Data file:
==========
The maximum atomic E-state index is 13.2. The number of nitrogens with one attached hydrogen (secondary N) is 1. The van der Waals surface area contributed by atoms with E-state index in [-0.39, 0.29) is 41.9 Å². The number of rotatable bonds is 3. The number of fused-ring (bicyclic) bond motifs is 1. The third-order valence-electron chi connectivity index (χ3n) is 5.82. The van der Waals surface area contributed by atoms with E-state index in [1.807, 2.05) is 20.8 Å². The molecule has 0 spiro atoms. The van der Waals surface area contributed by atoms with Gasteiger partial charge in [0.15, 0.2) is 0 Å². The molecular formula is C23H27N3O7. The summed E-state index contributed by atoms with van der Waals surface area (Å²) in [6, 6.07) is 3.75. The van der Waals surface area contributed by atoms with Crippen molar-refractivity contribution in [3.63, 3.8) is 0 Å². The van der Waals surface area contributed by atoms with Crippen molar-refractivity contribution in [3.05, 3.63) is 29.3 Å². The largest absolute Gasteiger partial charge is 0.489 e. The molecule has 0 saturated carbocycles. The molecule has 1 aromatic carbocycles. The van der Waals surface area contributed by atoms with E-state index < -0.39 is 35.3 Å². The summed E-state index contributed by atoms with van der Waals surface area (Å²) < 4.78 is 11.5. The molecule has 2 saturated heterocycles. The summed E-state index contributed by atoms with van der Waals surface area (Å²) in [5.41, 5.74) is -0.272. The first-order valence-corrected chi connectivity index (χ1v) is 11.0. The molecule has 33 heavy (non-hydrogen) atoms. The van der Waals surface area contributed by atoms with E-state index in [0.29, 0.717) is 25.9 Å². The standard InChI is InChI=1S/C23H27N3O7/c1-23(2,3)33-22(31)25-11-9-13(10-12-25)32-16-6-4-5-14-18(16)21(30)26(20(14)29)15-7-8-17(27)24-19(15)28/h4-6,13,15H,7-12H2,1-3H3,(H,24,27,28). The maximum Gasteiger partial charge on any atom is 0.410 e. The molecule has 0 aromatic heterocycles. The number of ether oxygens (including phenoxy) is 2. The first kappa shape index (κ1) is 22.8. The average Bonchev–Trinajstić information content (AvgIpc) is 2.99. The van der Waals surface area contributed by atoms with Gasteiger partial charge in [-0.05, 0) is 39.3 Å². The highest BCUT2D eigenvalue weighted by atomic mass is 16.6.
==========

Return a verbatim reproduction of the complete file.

The maximum atomic E-state index is 13.2. The number of nitrogens with one attached hydrogen (secondary N) is 1. The van der Waals surface area contributed by atoms with E-state index in [-0.39, 0.29) is 41.9 Å². The number of rotatable bonds is 3. The number of fused-ring (bicyclic) bond motifs is 1. The third-order valence-electron chi connectivity index (χ3n) is 5.82. The van der Waals surface area contributed by atoms with E-state index in [1.807, 2.05) is 20.8 Å². The molecule has 0 spiro atoms. The van der Waals surface area contributed by atoms with Gasteiger partial charge in [0.15, 0.2) is 0 Å². The molecular formula is C23H27N3O7. The summed E-state index contributed by atoms with van der Waals surface area (Å²) in [6, 6.07) is 3.75. The van der Waals surface area contributed by atoms with Crippen molar-refractivity contribution in [3.63, 3.8) is 0 Å². The van der Waals surface area contributed by atoms with Crippen molar-refractivity contribution in [3.05, 3.63) is 29.3 Å². The largest absolute Gasteiger partial charge is 0.489 e. The molecule has 0 saturated carbocycles. The molecule has 1 aromatic carbocycles. The van der Waals surface area contributed by atoms with E-state index < -0.39 is 35.3 Å². The summed E-state index contributed by atoms with van der Waals surface area (Å²) < 4.78 is 11.5. The molecule has 2 saturated heterocycles. The summed E-state index contributed by atoms with van der Waals surface area (Å²) in [5.41, 5.74) is -0.272. The first-order valence-corrected chi connectivity index (χ1v) is 11.0. The molecule has 33 heavy (non-hydrogen) atoms. The van der Waals surface area contributed by atoms with E-state index in [0.29, 0.717) is 25.9 Å². The standard InChI is InChI=1S/C23H27N3O7/c1-23(2,3)33-22(31)25-11-9-13(10-12-25)32-16-6-4-5-14-18(16)21(30)26(20(14)29)15-7-8-17(27)24-19(15)28/h4-6,13,15H,7-12H2,1-3H3,(H,24,27,28). The maximum Gasteiger partial charge on any atom is 0.410 e. The molecule has 0 aromatic heterocycles. The number of ether oxygens (including phenoxy) is 2. The first kappa shape index (κ1) is 22.8. The average Bonchev–Trinajstić information content (AvgIpc) is 2.99. The van der Waals surface area contributed by atoms with Gasteiger partial charge in [-0.05, 0) is 39.3 Å². The highest BCUT2D eigenvalue weighted by atomic mass is 16.6.